It is an important rule in video and graphics production to shoot and edit in the highest resolution possible, and then sample down to the target resolution of your playback device. With the rapid evolution of mobile devices, this advice is more important then ever, since screens are not only getting bigger, they are displaying more pixels per square inch for clearer videos.

You never know when your hit viral video may become a real property, worthy of distribution in other media, including HDTV, so it is not a bad plan to generate your assets (computer graphics or video raw footage) in high resolution and then down sample to the target resolution. You should still shoot for the small screen though. A landscape panoramic shot does not fit on tiny portrait-oriented mobile screen. 

The high end of cell phones is at the time of this writing (2007) is QVGA (Quarter Video Graphics Array liquid crystal diode) which is 320x240, or a quarter of the pixel resolution of the old analog TV resolution. Smart phones with 3 inch screens can have resolutions up to 1280x1024 pixels (SXGA). The standard for cell phones will become 320x240 in the near future.

What follows is a guide to acronyms used to describe the screen resolutions of mobile devices. We do not attempt to describe specific manufacturer devices. Some cell phone manufacturers, have screen dimensions and pixel ratios that are unique and do not fall within a "standard" pixel ratio.

VGA Resolutions
The resolutions in this category were developed to describe pixel resolutions of computer monitors made possible by succeeding generations of graphics cards. The VGA acronym refers to the grid of pixels on the computer monitor (Video Graphics Array).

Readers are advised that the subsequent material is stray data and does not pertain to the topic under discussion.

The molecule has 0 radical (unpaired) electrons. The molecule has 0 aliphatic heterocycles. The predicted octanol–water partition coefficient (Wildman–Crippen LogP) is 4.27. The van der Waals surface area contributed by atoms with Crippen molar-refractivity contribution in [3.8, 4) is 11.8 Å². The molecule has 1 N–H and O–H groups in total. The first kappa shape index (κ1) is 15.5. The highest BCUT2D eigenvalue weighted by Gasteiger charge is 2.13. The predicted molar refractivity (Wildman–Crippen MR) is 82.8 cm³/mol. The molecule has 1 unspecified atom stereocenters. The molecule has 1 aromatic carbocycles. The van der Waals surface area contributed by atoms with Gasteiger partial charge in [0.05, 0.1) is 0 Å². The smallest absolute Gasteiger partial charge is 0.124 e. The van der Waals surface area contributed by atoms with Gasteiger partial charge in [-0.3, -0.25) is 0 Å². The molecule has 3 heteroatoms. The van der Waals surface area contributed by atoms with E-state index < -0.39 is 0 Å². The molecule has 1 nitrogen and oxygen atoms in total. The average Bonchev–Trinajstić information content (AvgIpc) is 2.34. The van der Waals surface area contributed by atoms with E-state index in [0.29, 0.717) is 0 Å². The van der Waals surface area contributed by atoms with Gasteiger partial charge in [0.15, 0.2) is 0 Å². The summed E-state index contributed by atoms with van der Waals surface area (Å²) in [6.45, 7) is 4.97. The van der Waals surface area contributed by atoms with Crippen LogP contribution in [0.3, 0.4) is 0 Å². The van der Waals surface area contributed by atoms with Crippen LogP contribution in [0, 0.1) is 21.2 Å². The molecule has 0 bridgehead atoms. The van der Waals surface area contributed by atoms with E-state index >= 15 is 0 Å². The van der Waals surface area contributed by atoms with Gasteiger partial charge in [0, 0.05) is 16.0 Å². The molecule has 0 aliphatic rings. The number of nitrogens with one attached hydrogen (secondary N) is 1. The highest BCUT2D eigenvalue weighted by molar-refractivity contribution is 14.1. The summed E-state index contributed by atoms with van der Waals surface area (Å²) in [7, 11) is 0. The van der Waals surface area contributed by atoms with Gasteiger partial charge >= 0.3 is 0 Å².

QVGA: 320x240, quarter VGA

VGA: 640x480, comparable to the over-the-air analog TV standard

SXGA: 1280x960, Super Extended Graphics Array

QVGA: 320x240 is a common resolution for mobile TV and many portable media centers.

 

CIF Resolutions
CIF (Common Intermediate Format) is a standard that was traditionally used in teleconferencing. You will often see mobile phones screen resolutions described using the CIF teleconferencing naming convention, such as QCIF (Quarter CIF). This means that the target video system is a quarter of full screen resolution. Because there are two major broadcast systems in the world, NTSC and PAL, how CIF is measured in pixels is different for the two systems.

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CIF Resolutions

 

A table shows the lower resolutions in pixels:

 

Format

NTSC

PAL

SQCIF (Sub QCIF)

 

128 × 96

QCIF (Quarter QCIF)

176 × 120

176 × 144

QCIF+

176 × 220

176 × 220

CIF

352 × 240

352 × 288

4CIF

 

720 x 576

 

 

 

 

 

 

 

SIF Resolution

The Source Interchange Format is defined as 352x240 (NTSC) or 352x288 (PAL or SECAM). SIF is a standard used to move graphics between computer systems.